The Way needs no cultivation

In this teisho one hears Albert struggling with words to express that which is distorted immediately it is put into words. One hears his puffs of exasperation, yet somehow nevertheless the inexpressible comes through.

teisho 1337 year 2014

To say as Ma Tsu did, that the Way needs no cultivation, seems to be saying that there is nothing to do. To appreciate what it really means you have to use your mind, dwell on it for a long time. It is not paradoxical. it is extremely profound. If you start off thinking “I don’t understand, I am confused, ignorant,” with the belief that if you work long enough and hard enough, eventually some revelation will occur, this is looking upon practice as doing things – one is clearing the mind, one is clarifying things, purifying, trying to understand, and so on. But “from the beginning all beings are Buddha.” From the beginning, you are the goal that you are seeking. From the beginning, you need nothing added or taken away.  The Way needs no cultivation.

It is a question of melting, a releasement, it is an undoing. It is not a question of achievement, of getting, of grasping. It is like coming home, there is nothing new, nothing different. If one believes one is going to get something: wisdom, more understanding, then this leads one to believe that our practice requires that we do something.

As long as we are making efforts, we are obscuring, occluding, adding something which is totally unnecessary. Defilement is any movement of the mind: any reaching out, any going towards, any grasping after. But this does not mean that one gives up and hopes for the best, it is not a surrender.  It is an allowing: the Way needs no cultivation, just allow, do not defile.  Allowing requires great vigilance because of the restlessness of the mind. The metaphor that is used for this restless mind is that of the ocean: the bitter ocean of birth and death, which refers to the arising and subsiding of circumstances, wave after wave.

Most of you are working on the question “Who am I?”  As you know, the basis of Buddha’s teaching is “No thing and no self.”  But there is the need to be ‘something’. And with this goes the feeling that this something is under threat one way or another; ultimately this is the threat of death, the horror of nothing, annihilation. One wants to be something and one is constantly presenting oneself in order that one can be appreciated; the ‘selfie’ is the latest outcome of this. While one is looked at, one knows that one is something.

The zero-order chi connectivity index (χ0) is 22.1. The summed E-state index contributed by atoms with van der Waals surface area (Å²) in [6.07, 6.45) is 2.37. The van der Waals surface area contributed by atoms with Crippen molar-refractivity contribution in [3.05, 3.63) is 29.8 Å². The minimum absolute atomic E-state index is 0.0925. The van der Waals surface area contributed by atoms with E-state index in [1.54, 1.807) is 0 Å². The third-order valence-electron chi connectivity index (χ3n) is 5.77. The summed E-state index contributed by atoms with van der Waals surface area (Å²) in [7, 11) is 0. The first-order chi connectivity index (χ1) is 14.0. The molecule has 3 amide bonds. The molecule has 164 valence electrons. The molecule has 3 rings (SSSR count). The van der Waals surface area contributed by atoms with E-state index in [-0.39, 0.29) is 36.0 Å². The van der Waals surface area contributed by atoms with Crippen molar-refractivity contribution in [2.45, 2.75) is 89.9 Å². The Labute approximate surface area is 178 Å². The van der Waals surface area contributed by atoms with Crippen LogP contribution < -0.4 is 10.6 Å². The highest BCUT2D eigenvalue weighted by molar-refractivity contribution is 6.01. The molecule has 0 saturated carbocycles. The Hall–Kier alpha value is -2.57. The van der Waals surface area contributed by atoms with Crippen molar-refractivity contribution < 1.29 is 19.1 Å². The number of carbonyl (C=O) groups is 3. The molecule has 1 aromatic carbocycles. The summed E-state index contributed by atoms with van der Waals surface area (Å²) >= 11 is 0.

Being something, attaining something, getting something, this is the defilement that Ma Tsu speaks of. “The Way needs no cultivation, just avoid defilement.” When you see into your true nature it is an entirely different dimension to anything that you have heard about it previously.

Investigate this need to be something, really investigate it. Look into it, don’t run away from it. Often when one first sees into this underlying need, not only to be but to be special, unique, it is humiliating. Don’t back off the humiliation. This is the way to work on Who am I?

Ma Tsu says, “Ordinary mind is the way.”  What does this mean? The book “What more do you want?” is pulling back the curtain on “Everyday mind is the way”. Ordinary mind is not out there, but at the same time, it is not in here. It is not ‘my’ mind. What we call the world and ourselves are not different. There is not me and the world, there is not me and you. But it is not all one, some oceanic pudding. Everything is differentiated, everything is what it is, but each is the shining manifestation of one mind.

Words are difficult. There is knowing; you need to know, not change, not even be. Your essential nature is knowing. When you come home to yourself you come home to knowing, (not knowledge, not information, not understanding, not wisdom).  Knowing is like a light, it shines by itself, has no cause or reason, and this knowing is everyday mind. Knowing reveals everything, in the same way as the light of the sun reveals everything.

Everything is the Way. As you are right now, as you sit there, everything is whole and complete.

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1 Response to The Way needs no cultivation

  1. Reggie says:

    I would love to hear Albert in this talk. Maybe someday non-members will get a chance. Thanks for the post.

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